Commentary

Allow Airports to Raise Passenger Facility Charges, but Consider Requiring that Large Hubs Give Up Airport Improvement Program Funds

Currently, U.S. airports coordinated by trade associations Airports Council International—North America (ACI-NA) and the American Association of Airport Executives (AAAE), and the airlines coordinated by trade association Airlines for America (A4A) are fighting a public battle over Passenger Facility Charges (PFCs). PFCs are one of the main mechanisms to fund capital projects such as baggage systems, gates and international arrival facilities. Airports want to increase the fee, and argue that the current $4.50 passenger facility charge, which has not been increased/adjusted since 2000 and equates to $2.45 today, is insufficient. A4A argues that the PFCs should be kept at $4.50 since over the past 25 years the number of taxes airlines pay has increased from six to 17 and the amount paid has increased from $3.7 billion to $20 billion.

Sorting out the truth from both side’s slick marketing campaigns is not easy. But the airports make a better argument. In fact, airports should be allowed to increase PFCs to whatever level they deem necessary.

First, our aviation system follows the same users-pay/users-benefit principle as our surface transportation system. And PFCs are the purest users-pay/users-benefit funding mechanism. A users pay system is fair since those who pay are the ones who benefit. A users pay system is proportional since those who fly more pay more and vice versa. A users pay system is self-limiting since the taxes will be used only on needed infrastructure. A users pay system is predictable, since such a system, unlike airport improvement funds, will not disappear at Congress’ whim. Finally, a users pay system provides guidance on the correct amount of investment to make.

Second, airports need continual improvement. Passenger traffic is set to grow again this year; many airports need additional gates. Others need to modernize their badly aging security areas and baggage systems. While airports have other tools, principally bonding and airport improvement program (AIP) funds, both these tools are limited. AIP funds require matching, and two-thirds of AIPs fund airside projects (runways, taxiways, aprons). The ability to bond is limited to the financial resources of the airport. Airports needing to make significant expansions can cover only a fraction of the cost through bonding. PFCs are more versatile and can be used for a variety of projects including landside (terminal) projects, road access, noise-remediation projects, bond-interest and airside projects.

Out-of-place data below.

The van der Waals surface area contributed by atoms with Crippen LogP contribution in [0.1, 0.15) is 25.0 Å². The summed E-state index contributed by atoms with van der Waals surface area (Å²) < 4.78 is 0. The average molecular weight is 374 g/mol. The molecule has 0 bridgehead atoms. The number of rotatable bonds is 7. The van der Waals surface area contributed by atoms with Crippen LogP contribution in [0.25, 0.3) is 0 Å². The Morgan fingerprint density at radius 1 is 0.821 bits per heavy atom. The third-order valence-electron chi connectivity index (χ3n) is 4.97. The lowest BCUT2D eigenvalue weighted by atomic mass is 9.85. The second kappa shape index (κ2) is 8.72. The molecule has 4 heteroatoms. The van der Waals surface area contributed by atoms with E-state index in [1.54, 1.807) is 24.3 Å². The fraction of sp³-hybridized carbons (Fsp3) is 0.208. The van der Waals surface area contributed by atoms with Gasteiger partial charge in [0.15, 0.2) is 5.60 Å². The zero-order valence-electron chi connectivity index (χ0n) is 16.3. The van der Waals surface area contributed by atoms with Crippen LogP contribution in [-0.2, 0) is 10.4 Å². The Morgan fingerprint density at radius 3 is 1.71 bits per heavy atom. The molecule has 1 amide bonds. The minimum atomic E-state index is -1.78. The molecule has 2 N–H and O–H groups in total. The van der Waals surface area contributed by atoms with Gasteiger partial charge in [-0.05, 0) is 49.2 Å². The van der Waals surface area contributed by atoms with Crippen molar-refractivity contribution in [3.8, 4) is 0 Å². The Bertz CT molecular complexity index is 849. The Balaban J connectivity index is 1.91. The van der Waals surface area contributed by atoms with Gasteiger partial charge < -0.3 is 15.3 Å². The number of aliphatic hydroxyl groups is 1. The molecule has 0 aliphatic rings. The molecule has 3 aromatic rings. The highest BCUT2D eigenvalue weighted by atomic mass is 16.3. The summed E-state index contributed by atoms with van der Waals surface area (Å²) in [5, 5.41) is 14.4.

Third, airports as quasi-independent agencies should be able to raise their own funds. Airlines have added a bevy of tax-exempt fees, which incur no taxes because they are special services and not a part of standard fares. (The addition of these fees has lowered the amount of AIP funds collected). Passengers now pay to check bags, use internet service, reserve seats, purchase food, and purchase priority boarding services. Just as it is the airlines’ right to charge passengers for these optional services, it is the airport’s right to charge passengers for a better baggage system or a terminal with sufficient seating.

Fourth, just as passengers have some choice of airlines they also have some choice of airports. In most of the 20 largest aviation markets, which serve the vast majority of passengers, there are two or more airports. If an airport goes on a drunken spending spree as Miami International Airport did, airlines and passengers can choose the cheaper alternative of Fort Lauderdale International. Price is a powerful motivator that should keep airports from unreasonable PFC increases.

However, I understand the airlines concerns of overcharging. And while the cheaper Fort Lauderdale provided an option to overpriced Miami, it would be preferable if such exorbitant costs were prevented in the first place. So in exchange for removing the limit on PFCs, large hub airports should give up AIP funds. Large hub airports rely less on AIP funds than other airports and with PFC funds uncapped, AIP funds become a nice to have product not a requirement. Giving up AIPs would also signal to the airlines and to passengers that the airports are serious about being good stewards of taxpayer dollars.

Baruch Feigenbaum is assistant director of transportation Policy at Reason Foundation a non-profit think tank advancing free minds and free markets.